The Competitive Enterprise Institute, the 60 Plus Association, and the State National Bank of Big Spring, Texas brought a lawsuit in 2012 challenging the constitutionality of the Consumer Financial Protection Bureau (CFPB). The CFPB is a regulatory agency that has used its enormous, unchecked power to restrict and drive up the cost of financial products like mortgages and credit.
The lawsuit argued that the structure of the CFPB violates the Constitution’s separation of powers because the agency is insulated against meaningful checks by the legislative, executive, and judicial branches of government.
For example, unlike other agency heads, the CFPB’s director can only be fired by the president for specified causes. Normally, agency heads serve at the will of the president, an arrangement that makes an appointee more responsive and accountable to the president and, by extension, the American people.
Also, unlike other regulatory agencies, Congress has no power to approve or disapprove the CFPB’s budget. Instead, the CFPB budget is taken from the budget of the Federal Reserve, which is the central banking system of the United States. That funding arrangement means the CFPB is not subject to Congress’s “power of the purse,” and it severely worsens the agency’s unaccountability. In effect, the CFPB functions like a fourth branch of government, unauthorized by the Constitution.
The lawsuit was originally filed on June 21, 2012 and challenged the constitutionality of several major provisions of the Dodd-Frank Wall Street Reform and Consumer Protection Act: the CFPB, the Financial Stability Oversight Council, and the Liquidation Authority. Within months, the lawsuit was joined by 11 states.
In August 2013, a federal judge dismissed the lawsuit in a decision that ignored the very real harm Dodd-Frank inflicted on the plaintiffs and on many Americans who depend on banks to provide loans for everything from their home to their small business. That ruling was subsequently overturned in large part in July, 2015 by a three-judge panel of D.C. Circuit Court, which affirmed that the bank, CEI, and the 60 Plus Association had standing to challenge both the CFPB and the validity of President Obama’s 2012 recess appointment of its director, Richard Cordray. On those issues, the court remanded the case back to the district court for a ruling on the merits of the case. Unfortunately, at the same time, the appeals court also upheld other parts of the district court’s decision regarding the lack of standing of the eleven states.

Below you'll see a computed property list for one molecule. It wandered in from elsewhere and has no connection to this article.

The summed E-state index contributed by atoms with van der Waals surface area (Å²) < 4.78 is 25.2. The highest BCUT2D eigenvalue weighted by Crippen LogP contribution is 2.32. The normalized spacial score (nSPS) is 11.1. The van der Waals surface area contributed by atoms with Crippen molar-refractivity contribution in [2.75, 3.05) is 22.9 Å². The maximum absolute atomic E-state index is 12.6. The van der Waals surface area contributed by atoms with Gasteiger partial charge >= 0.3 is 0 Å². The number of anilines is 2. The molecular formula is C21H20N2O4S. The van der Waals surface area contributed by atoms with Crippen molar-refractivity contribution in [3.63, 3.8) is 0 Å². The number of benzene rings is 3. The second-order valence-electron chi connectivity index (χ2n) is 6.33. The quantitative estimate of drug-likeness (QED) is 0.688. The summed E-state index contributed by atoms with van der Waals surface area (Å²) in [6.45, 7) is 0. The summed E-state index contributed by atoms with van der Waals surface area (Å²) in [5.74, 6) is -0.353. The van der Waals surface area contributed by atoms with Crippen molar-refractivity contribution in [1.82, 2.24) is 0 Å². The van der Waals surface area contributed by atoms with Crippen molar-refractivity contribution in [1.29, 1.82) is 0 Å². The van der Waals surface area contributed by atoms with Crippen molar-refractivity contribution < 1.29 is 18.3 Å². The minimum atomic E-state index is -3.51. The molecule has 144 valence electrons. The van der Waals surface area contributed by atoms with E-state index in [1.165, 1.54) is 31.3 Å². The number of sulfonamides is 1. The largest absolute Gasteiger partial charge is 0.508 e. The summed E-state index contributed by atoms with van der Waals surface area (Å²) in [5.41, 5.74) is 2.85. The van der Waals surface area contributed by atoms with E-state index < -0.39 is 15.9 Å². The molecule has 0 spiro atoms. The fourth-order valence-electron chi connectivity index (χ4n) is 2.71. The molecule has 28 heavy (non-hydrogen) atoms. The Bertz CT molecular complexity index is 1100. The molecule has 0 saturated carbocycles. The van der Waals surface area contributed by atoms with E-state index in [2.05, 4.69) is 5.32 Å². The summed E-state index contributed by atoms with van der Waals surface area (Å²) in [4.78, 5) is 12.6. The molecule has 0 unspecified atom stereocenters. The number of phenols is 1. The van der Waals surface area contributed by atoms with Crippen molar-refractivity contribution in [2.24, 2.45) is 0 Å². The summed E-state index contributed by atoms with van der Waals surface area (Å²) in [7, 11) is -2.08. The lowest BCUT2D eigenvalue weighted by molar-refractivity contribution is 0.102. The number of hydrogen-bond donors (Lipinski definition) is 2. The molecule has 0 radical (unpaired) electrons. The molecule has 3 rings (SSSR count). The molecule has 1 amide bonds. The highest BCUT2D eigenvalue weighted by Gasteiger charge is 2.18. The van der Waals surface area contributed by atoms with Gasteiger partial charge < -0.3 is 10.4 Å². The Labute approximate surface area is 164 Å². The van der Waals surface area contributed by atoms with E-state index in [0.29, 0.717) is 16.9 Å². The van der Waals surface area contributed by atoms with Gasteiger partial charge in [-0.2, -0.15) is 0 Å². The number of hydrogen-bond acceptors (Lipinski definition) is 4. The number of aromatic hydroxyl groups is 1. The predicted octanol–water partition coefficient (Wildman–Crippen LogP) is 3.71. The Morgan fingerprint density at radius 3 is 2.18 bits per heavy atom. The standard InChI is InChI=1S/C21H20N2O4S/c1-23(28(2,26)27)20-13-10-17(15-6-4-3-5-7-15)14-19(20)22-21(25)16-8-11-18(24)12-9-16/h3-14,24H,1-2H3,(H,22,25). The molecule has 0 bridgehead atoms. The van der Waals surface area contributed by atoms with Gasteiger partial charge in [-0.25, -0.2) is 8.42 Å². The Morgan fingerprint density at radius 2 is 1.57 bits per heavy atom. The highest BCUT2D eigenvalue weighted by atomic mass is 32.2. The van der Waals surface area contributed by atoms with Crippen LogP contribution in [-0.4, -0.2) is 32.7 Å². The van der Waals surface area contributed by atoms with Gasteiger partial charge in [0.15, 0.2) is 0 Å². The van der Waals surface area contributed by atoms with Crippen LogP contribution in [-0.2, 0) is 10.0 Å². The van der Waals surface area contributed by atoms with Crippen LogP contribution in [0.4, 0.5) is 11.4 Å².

But, our case was put on hold by the district court pending the D.C. Circuit’s consideration of another court case, PHH Corp. v CFPB. In October 2016, a three-judge panel found the CFPB’s structure to be unconstitutional because its director could not be removed at will by the president. But on January 31, 2018, the en banc circuit court overturned the panel’s 2016 decision, effectively giving future heads of agencies like the CFPB enormous power with scant accountability.
In the wake of this ruling, the district court in our case granted a joint motion for judgment against us in February 2018. That ruling was summarily affirmed by the D.C. Circuit on June 8, 2018. We filed a petition for certiorari with the Supreme Court on September 6, 2018, but our petition was subsequently denied on January 14, 2019.